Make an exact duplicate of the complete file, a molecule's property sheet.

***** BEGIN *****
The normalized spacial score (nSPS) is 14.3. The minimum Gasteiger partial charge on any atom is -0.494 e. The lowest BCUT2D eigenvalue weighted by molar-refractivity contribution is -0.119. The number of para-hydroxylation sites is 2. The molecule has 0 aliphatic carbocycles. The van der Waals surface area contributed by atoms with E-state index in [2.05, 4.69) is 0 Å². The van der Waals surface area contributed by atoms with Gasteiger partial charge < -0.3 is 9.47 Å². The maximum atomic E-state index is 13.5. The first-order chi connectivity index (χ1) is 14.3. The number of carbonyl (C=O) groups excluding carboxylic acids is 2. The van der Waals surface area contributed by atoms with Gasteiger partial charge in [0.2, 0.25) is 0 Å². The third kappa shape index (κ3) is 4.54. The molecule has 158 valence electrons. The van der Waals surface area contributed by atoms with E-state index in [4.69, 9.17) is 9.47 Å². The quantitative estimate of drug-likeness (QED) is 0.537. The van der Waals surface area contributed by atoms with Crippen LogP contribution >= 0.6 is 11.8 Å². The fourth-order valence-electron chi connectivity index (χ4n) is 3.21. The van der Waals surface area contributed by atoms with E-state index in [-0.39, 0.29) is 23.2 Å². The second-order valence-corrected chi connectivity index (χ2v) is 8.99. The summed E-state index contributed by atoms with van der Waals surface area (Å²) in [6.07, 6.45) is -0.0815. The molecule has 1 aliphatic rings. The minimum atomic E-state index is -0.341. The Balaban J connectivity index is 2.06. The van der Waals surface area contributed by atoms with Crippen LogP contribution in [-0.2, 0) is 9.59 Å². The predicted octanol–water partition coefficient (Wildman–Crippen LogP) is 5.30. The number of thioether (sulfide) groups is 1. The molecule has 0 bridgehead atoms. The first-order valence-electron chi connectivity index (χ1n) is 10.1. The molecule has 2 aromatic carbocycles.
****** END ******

The normalized spacial score (nSPS) is 14.3. The minimum Gasteiger partial charge on any atom is -0.494 e. The lowest BCUT2D eigenvalue weighted by molar-refractivity contribution is -0.119. The number of para-hydroxylation sites is 2. The molecule has 0 aliphatic carbocycles. The van der Waals surface area contributed by atoms with E-state index in [2.05, 4.69) is 0 Å². The van der Waals surface area contributed by atoms with Gasteiger partial charge < -0.3 is 9.47 Å². The maximum atomic E-state index is 13.5. The first-order chi connectivity index (χ1) is 14.3. The number of carbonyl (C=O) groups excluding carboxylic acids is 2. The van der Waals surface area contributed by atoms with Gasteiger partial charge in [0.2, 0.25) is 0 Å². The third kappa shape index (κ3) is 4.54. The molecule has 158 valence electrons. The van der Waals surface area contributed by atoms with E-state index in [4.69, 9.17) is 9.47 Å². The quantitative estimate of drug-likeness (QED) is 0.537. The van der Waals surface area contributed by atoms with Crippen LogP contribution >= 0.6 is 11.8 Å². The fourth-order valence-electron chi connectivity index (χ4n) is 3.21. The van der Waals surface area contributed by atoms with E-state index in [-0.39, 0.29) is 23.2 Å². The second-order valence-corrected chi connectivity index (χ2v) is 8.99. The summed E-state index contributed by atoms with van der Waals surface area (Å²) in [6.07, 6.45) is -0.0815. The molecule has 1 aliphatic rings. The minimum atomic E-state index is -0.341. The Balaban J connectivity index is 2.06. The van der Waals surface area contributed by atoms with Crippen LogP contribution in [-0.2, 0) is 9.59 Å². The predicted octanol–water partition coefficient (Wildman–Crippen LogP) is 5.30. The number of thioether (sulfide) groups is 1. The molecule has 0 bridgehead atoms. The first-order valence-electron chi connectivity index (χ1n) is 10.1. The molecule has 2 aromatic carbocycles.